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by: Alexia Acebo


Alexia Acebo
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Comprehensive study guide covering Chapters 17-19 for the first exam!
Human Physiology & Anatomy II
Austin Hicks
Study Guide
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This 22 page Study Guide was uploaded by Alexia Acebo on Sunday September 11, 2016. The Study Guide belongs to BSC 216 at University of Alabama - Tuscaloosa taught by Austin Hicks in Fall 2016. Since its upload, it has received 180 views. For similar materials see Human Physiology & Anatomy II in Biology, Arts and Sciences at University of Alabama - Tuscaloosa.

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Date Created: 09/11/16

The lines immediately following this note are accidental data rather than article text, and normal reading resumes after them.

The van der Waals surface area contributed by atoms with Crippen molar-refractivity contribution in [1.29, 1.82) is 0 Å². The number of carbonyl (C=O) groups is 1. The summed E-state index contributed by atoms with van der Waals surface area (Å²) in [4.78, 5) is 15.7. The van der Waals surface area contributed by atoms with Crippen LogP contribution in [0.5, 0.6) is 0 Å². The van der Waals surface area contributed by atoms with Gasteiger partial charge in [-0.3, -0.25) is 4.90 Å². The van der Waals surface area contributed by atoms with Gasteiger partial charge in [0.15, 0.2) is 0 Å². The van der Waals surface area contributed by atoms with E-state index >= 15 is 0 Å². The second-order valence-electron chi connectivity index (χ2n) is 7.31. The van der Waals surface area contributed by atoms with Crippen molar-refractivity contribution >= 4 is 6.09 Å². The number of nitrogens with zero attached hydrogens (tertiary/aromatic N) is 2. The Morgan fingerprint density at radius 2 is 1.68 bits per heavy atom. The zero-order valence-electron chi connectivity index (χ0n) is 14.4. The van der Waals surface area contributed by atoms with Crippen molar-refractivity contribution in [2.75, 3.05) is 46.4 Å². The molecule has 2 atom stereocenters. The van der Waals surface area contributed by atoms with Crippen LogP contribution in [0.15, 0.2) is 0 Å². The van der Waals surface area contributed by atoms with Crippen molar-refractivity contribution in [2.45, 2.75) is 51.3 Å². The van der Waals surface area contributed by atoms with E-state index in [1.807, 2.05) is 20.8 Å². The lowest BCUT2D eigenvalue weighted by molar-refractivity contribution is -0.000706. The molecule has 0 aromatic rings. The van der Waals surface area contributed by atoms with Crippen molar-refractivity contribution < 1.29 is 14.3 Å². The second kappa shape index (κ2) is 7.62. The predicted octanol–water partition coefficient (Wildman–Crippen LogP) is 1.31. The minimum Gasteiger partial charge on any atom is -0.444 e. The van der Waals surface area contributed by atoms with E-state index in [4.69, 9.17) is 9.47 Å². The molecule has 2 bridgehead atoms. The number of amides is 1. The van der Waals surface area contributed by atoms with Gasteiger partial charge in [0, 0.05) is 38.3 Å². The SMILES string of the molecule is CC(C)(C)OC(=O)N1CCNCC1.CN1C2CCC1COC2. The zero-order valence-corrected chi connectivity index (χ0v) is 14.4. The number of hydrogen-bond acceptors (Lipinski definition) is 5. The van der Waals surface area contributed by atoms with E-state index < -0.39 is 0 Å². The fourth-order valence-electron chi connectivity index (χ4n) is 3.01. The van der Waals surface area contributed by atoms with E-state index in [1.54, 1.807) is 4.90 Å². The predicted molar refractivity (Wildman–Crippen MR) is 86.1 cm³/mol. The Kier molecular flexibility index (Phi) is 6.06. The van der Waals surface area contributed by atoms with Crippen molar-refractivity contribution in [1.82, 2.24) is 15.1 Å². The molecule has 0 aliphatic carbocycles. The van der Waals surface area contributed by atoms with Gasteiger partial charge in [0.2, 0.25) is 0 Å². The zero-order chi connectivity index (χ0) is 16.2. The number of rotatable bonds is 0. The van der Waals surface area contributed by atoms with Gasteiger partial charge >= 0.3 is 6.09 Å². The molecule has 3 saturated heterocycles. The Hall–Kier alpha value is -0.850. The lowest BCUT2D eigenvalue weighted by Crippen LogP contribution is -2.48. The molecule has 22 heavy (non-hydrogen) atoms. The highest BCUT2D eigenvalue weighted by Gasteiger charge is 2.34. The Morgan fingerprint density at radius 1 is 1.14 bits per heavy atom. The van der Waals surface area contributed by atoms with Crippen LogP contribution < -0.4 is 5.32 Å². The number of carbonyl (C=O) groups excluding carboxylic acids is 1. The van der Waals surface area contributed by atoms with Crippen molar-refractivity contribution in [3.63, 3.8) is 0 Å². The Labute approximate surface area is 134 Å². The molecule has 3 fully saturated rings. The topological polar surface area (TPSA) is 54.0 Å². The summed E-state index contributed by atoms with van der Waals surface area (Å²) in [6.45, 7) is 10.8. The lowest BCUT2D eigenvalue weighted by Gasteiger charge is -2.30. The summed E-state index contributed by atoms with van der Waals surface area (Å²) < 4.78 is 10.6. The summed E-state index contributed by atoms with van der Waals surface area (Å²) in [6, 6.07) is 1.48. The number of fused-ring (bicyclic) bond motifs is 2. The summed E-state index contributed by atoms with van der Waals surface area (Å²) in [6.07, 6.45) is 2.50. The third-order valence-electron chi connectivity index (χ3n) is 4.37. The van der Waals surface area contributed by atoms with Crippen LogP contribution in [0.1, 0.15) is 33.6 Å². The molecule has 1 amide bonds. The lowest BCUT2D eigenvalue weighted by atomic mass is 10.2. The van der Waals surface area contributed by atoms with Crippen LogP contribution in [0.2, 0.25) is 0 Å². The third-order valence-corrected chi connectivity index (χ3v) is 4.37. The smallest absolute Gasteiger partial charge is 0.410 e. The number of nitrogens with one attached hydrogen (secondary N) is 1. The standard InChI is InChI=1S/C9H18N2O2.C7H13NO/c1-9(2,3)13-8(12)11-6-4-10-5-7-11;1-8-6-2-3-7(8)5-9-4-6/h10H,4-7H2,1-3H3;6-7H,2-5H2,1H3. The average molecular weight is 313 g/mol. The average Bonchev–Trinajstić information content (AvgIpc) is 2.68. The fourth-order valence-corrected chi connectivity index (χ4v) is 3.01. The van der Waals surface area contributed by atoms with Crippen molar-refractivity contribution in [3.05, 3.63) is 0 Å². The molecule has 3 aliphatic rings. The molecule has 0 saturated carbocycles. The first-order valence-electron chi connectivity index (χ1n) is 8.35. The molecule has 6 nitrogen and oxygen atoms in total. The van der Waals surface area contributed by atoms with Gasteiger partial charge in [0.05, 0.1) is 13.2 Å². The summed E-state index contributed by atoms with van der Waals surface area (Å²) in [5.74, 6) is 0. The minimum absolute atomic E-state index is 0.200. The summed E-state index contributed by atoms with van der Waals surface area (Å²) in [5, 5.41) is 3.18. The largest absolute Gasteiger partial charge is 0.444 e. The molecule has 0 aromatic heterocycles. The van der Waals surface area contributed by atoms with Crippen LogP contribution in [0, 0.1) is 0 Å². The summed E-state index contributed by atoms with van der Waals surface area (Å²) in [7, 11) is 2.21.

**BSC 216 EXAM 1 STUDY GUIDE** CHAPTER 19: Key Points ▯BLOOD▯ blood info: • Liquid connective tissue • 5L in body @ given time • 8% of total body weight Blood is made up of plasma + formed elements suspended in s extracellular plasma BLOOD matrix (leukocytes, , platelets) • Erythrocytes-Red blood cells; oxygen transport • Platelets- cell FRAGMENTS that signal blood clotting • Leukocytes- White blood cells, Immune function/defense o 5 TYPES, 2 CATEGORIES ▯ Granulocytes • Neutrophils • Eosinophils • Basophils ▯ Agranulocytes • Lymphocytes • Monocytes Hematocrit: % blood vol. that is RBC’s o Erythrocytes= HEAVIEST (45%) o WBC’s & Platelets (1%) o Plasma= water, nutrients, proteins etc. (55%) WHAT does BLOOD do!? 1. Transport oxygen, wastes, signaling molecules (hormones) 2. Protection against blood loss & infection 3. Regulation of body temp, pH, fluid volume Plasma- 92% Serum: remaining fluid when blood clots 3 major categories of plasma proteins: 1. Albumins: smallest, most a. Viscosity, osmolarity 2. Globulins: antibodies a. Immune system functions 3. Fibrinogen etc. a. Clotting ERYTHROCYTES • No nucleus/ organelles • Large Surface area: volume, **gas exchange** • Primary Functions: o Carry O2 from lungs ▯ cell tissues o Pick up CO2 from tissues and bring to lungs Hemoglobin: binds reversibly with O2 ▯OXYGEN MOLECULE BINDS TO ONE IRON ATOM FOUND ON HEME GROUP HEMOPOIESIS: PRODUCTION OF BLOOD • Takes place in red bone marrow o Hematopoietic stem cells (HSC’s) produce formed elements o 5-7 day process o HSC’s differentiate into Colony-forming units (CFU’s) ▯ Only produce one cell type Body maintains erythrocyte count: Negative Feedback Control • To avoid hypoxemia and viscosity Iron Metabolism Erythrocyte Death 1. Become trapped in spleen sinus 2. Spleen macrophages digest erythrocytes 3. Hemoglobin is broken down into amino acids, iron ions and billirubin 4. Billirubin sent to liver for excretion 4a. recycling Anemias -decrease in blood O2 carrying capacity, caused by kidney failure/dietary deficiency 3 main causes: 1. Decreased Hemoglobin 2. Decreased Hematocrit a. Blood loss b. Rupture c. Decreased production 3. Abnormal Hemoglobin Nutritional Anemias: • Iron deficiency • Pernicious (b12 absorption and protein synthesis) Consequences: 1. Tissue Hypoxia 2. Reduced blood Osmolarity 3. Reduced Blood Viscosity Leukocytes • Complete cells • Less abundant than RBC’s • Stay for few hours • COMBAT DISEASES **Diapedesis: travel out of cap. Into tissues **Amoeboid motion Granulocytes -sphered -lobed nuclei Neutrophils Eosinophils Basophils -phagocytize bacteria -2 lobes -secretes histamine -3-5 lobed -parasite destroying -S shaped nuclei -MOST COMMON enzymes -pink Agranulocytes -lack granules -spherical/kidney shaped nuclei Lymphocyte Monocytes -spherical nuclei -u shaped nucleus -blue rim - -dif. into macrophages -destroy cancer cells etc. Leukopoiesis: production of WBC’s • HSC’s▯CFU’s▯ 1. Myeloblasts- neutrophils, eosinophils, basophils 2. Monoblasts- monocytes 3. Lymphoblasts- all lymphocytes Platelets • FRAGMENTS of megakaryocytes • Initiated by Thrombopoietin • Functions o Secrete vasoconstrictors o Platelet plugs o Clotting factors o Clot dissolving o Attraction o Phagocytize and destroy o Growth factors Hemostasis▯ Vascular Spasm Plaetelet Plug Coagulation Formation Thrombolysis Clot reaction BLOOD TYPES ***interaction between plasma proteins and erythrocytes (aka ANTIGENS and ANTIBODIES) Antigens - surface of cell membrane - unique to individual - distinguish self from foreign - Agglutinogens: antigens on surface of RBC▯ basis for blood typing Antibodies -proteins secreted by plasma cells -bind to antigens and mark for destruction -Agglutinins: antibodies in plasma ▯ transfusion mismatch **Agglutination: antibody molecule binding to antigens, causes RBC clumping ABO blood type is determined by presence/absence of antigens on RBC’s Rh Factor and PREGNANCY CHAPTER 17: Key Points ▯THE HEART▯ LOCATION: mediastinum FUNCTIONS: 1. pump blood throught pulmonary and systematic circuits 2. endocrine to maintain bp STRUCTURE: • Pericardium- membranous structure surrounding heart ( 2x walled) o Serosa= serous membrane • THE HEART WALL 1. Epicardium a. Visceral pericardium, serous covering b. Coronary blood vessels 2. Endocardium- smooth inner lining a. Covers valve surfaces 3. Myocardium- middle muscular layer of heart a. Fibrous skeleton of heart (collagen and elastic) b. Wringing motion Coronary Circulation: 5% of blood pumped from heart goes back to heart!!!! ARTERIAL CIRCULATION CORONARY CIRCULATION Angina & Heart Attack • Angina pectoris: chest pain from obstruction of coronary flow • Myocardial Infarction- heart attack o Some protection from arterial anastemoses The GREAT VESSELS • Superior & Inferior Vena Cava • Pulmonary Trunk • Pulmonary Veins • Aorta THE CHAMBERS • 4 chambers o R & L Atria ▯ 2 superior chambers ▯ receive blood returning to heart o R & L Ventricles ▯ 2 inferior chambers ▯ Pump blood into arteries ▯ L ventricle walls thicker and more muscular o Interatrial septum- separates atria o Interventricular Septum- muscular separation **pulmonary- short, low pressure (fed by R ventricle) **systemic- long, resistance (fed by L ventricle) THE VALVES▯ ensure one way flow 1. Atrioventricular Valves (AV)- flow b/t atria and ventricles a. Right AV Valve= tricuspid (3) b. Left AV Valve= bicuspid (2), mitral c. Chordae Tendineae: connect AV valves to papillary muscle 2. Semilunar valves- flow into great arteries; open/close because of blood flow & pressure a. Pulmonary: in opening between right ventricle and pulmonary trunk b. Aortic: in opening between L ventricle & aorta BLOOD FLOW THROUGH CHAMBERS 1. Blood in systemic capillaries delivers oxygen to body cells 2. Systemic veins return deoxygenated blood to the R atrium 3. Blood passes from R atrium through tricuspid valve to R ventricle 4. R ventricle pumps blood through pulmonary valve to trunk 5. Trunk delivers blood to pulmonary capillaries on R/L lungs where blood is oxygenated 6. Pulmonary veins return oxygenated blood to L atrium 7. Blood passes from L atrium through mitral valve to L ventricle 8. L ventricle pumps blood through aortic valve to aorta 9. Aorta delivers blood to the systemic Capillaries 10.Cycle Repeats Two main types of Cardiac Cells • Pacemaker- (1%) rhythmically & spontaneously generate AP that trigger contractile • Contractile- (99%) transmit electrical signal from pacemaker cells to rest of body **autorhythmicity: Ability of cardiac muscle to set its own rhythm without a need for input from the nervous system Cardiac Muscle Structure • Cardiocytes: striated, short, thick, branched , central nucleus, glycogen • Intercalated Discs: Join cardiocytes end to end o 3 features not found in skeletal muscle i. Interdigitating folds ii. Mechanical Junctions 1. Fascia adnerens 2. Desmosomes iii. Eectrical Junctions (gap) !!!Damage repaired by fibrosis▯ irreversible!!! Electrophysiology •Voltage: Difference in electrical potential between two points •Membrane Potential: The voltage/charge difference that exists across the membranes of all cells, including excitable cells. •Resting Membrane Potential: The membrane potential of an excitable cell at rest (Avg. -60 and -90 mV). •Ion Gradient: Difference in the concentration of ions across a plasma membrane. •Current: Flow of ions or electrons with a chemical or electrical gradient. •Depolarization: Change in resting membrane potential to a less negative value. Occurs when positive charges rush into a cell. •Repolarization: The return of a cell to its negative resting membrane potential. Occurs when positive charges leave the cell. **Plateau Phase lengthens cardiac AP **Refractory Phase: pd. During which excitable cell cannot be stimulated again SA Node • Does not have stable resting potential▯ gradual depolarization from Na influx = pacemaker potential o slow inflow w/o compensation • when threshold is reached , calcium & sodium channels open • faster depolarization • K channels open & leave • Cycle restarts EACH DEPOLARIZATION OF SA NODE SETS OFF 1 HEARTBEAT **Entire ventricular myocardium in unison **Ventricular systole progresses up from the apex of the heart( wringing) CARDIAC CONDUCTION SYSTEM • Internal pacemaker & pathways in myocardium o No outside nervous stimulation necessary o All heart cells contract @ same time 2. signals spread 1. SA node throughout atria 3. AV node 5. Purkinje Fibers 4. AV Bundle Nerve Supply to Heart • Sympathetic▯ raise HR • Parasympathetic▯ slow HR ELECTROCARDIOGRAM P wave Atrial Depolarization QRS Complex Ventricular Depolarization T wave Ventricular Repolarization R-R Interval Duration of cardiac action potential P-R Interval Atrial depolarization and AV node delay Q-T Interval Duration of entire ventricular action potential S-T Segment Ventricular plateau phase Cardiac Rhythm • Sinus- normal • Ectopic Focus- another part of the heart fires before the SA node • Firing from part other than SA node (ectopic foci) o Nodal Rhythm: SA node damaged, heart rate set by AV node o Intrinsic Ventricular Rhythm: SA and AV not functioning▯ pacemaker required • Arrhythmia- any abnormal cardiac rhythm • Heart block-some signals not transmitted (no QRS) • Premature Ventricular Contractions- spontaneous firing of ectopic foci before SA node • Ventricular Fibrilation- no coordination, cardiac arrest Contractile Activity • Systole▯ atrial/ ventricular contraction • Diastole▯Atrial/ ventricular relaxation EVENTS 1. Ventricular Filling 2. Isovolumetric Contraction 3. Ventricular Ejection 4. Isovolumetric Relaxation CHAPTER 18: Key points ▯ Blood Vessels▯ Arteries: efferent path carrying blood AWAY from heart Veins: afferent path carrying blood TO heart Blood vessel STRUCTURE 1. Tunica interna a. Innermost, direct contact w/ blood b. Endothelium, elastic 2. Tunica media a. Middle muscular layer b. Controlled by sympathetic nervous system i. Vasoconstriciton, vasodilation 3. Tunica Externa a. Outermost collagenous Artery STRUCTURE 1. Elastic: thick walled, near heart 2. Muscular: blood to organs ( most arteries) 3. Arterioles: blood to capillary beds Vein STRUCTURE • Venules: result from convegence of capillaries • Veins: convergence of venules BLOOD DISTRIBUTION ROUTE▯ Heart Arteries Arterioles Veins venules Capillaries Simple: **Passes through ONE cap. Network between departure and return Portal: **2 consecutive networks Anastomosis: **where 2 blood vessels converge Atriovenous Anastomosis: **artery direcly into vein Venous Anastomosis: most common, one vein directly into another Arterial Anastomosis: 2 arteries merge, provides alternative routes Blood Flow= vol. of blood flowing for a given amount of time Cardiac output- 5-6 L/min Blood Pressure= force/unit area by blood on vessel wall !!!!!VESSEL RADIUS HAS GREATEST INFLUENCE ON BLOOD FLOW!!!! ▯ control of peripheral resistance Laminar Flow: flowing in layers, fastest at center • Aorta to capillaries… blood velo decreases o Greater distance o Smaller vessels o Farther from heart • Capillaries to Vena Cava… increases again o Veins are larger o More blood in smaller channels o Never regains velo of lrg. Arteries !!!Arterioles are most significant point of control over periph. Resistance and flow!!! Other Variables: • Blood viscosity • Vessel length BLOOD PRESSURE (systemic) **Heart pumping generates blood flow, resitance▯ pressure • Systolic- out of left vent into aorta (top #) • Diastolic- aorta recoil (bottom #) • PULSE PRESSURE= systolic- diastolic VENOUS RETURN 1. Pressure Gradient 2. Gravity 3. Skeletal Muscle Pump 4. Thoracic Pump 5. Cardiac Suction **EXERCISE increases venous return **INACTIVITY causes pooling 3 ways of controlling vasomotion: 1. Local a. Autorgulation b. Vasoactive chemicals i. During trauma/ stress c. Angiogenesis 2. Neural a. Vessels under remote control by central and autonomic NS b. VASOMOTOR CENTER▯ regulate blood vessel diameter c. Increased sympathetic Activity▯vasoconstriciton▯ increase bp d. Decreased Sympathetic Activity▯ vasodilation▯ decreased bp e. Changes detected by: f. Precapillary Sphincters ONLY respond to local/hormonal control bc no innervation g. Chemoreflex, chemoreceptors h. Primary role: adjust changes in respiration i. Secondary: Vasomotion j. Medullary Ischemic Reflex- auto response to a drop in perfusion of brain 3. Hormonal a. Vasoactive effects or water balance i. Angiotensin II- vasoconstrictor ii. Aldosterone- salt retainer iii. Atrial Natriuretic Peptide- increase sodium excretion iv. Antidiuretic v. Epinephrine and Norepinephrine effects CAPILLARIES 3 types 1. Continuous 2. Fenestrated 3. Sinusoidal Capillary Networks= BEDS ▯ not enough blood to fill all capillaries at once SO ¾ always shut down • Most important blood in body is in capillaries • Only exchange location with tissues, 2-way movement • Chemicals pass through by: o Endothelial cell cytoplasm o Intercellular clefts o Filtration pores ▯ Mechanisms: diffusion, transcytosis, filtration, reabsorption DIFFUSION: most important capillary exchange • Lipid- soluble substances • Water soluble substances TRANSCYTOSIS- endothelial cells pick up material on one side of the plasma membrane by pinocytosis or receptor-mediated endocytosis, transport vesicles across cell, and discharge material on other side by exocytosis . Filtration & Reabsorption • Filters out of arterial end of cap and osmotically enters @ venous end • Deliver to cell and rid waste • Blood hydrostatic pressure drives fluid out of capillary • COP draws fluid into capillary • Absorb~85% of filtered fluid, rest▯ lymph system EDEMA-excess fluid in tissue CAUSES 1. Increased capillary filtration 2. Reduced capillary absorption 3. Obstructed lymphatic Drainage Consequences • Tissue necrosis • Pulmonary Edema • Cerebral Edema • Severe Edema/ Circulatory Shock • Cardiac output doesn’t meed needs o Cardiogenic shock o Low venous return ▯ Hypovolemic Shock ▯ Obstructed Venous Return Shock ▯ Venous Pooling Shock • Forms of circulatory shock o Neurogenic- loss of vasometer tone, vasodilation o Septic- –Bacterial toxins trigger vasodilation and increased capillary permeability o Anaphylactic-–Severe immune reaction to antigen, histamine release, generalized vasodilation, increased capillary permeability • Responses: o Compensated shock ▯ Ex: fainting, horizontal- blood flows back o Decompensated ▯ When compensated mechanism fails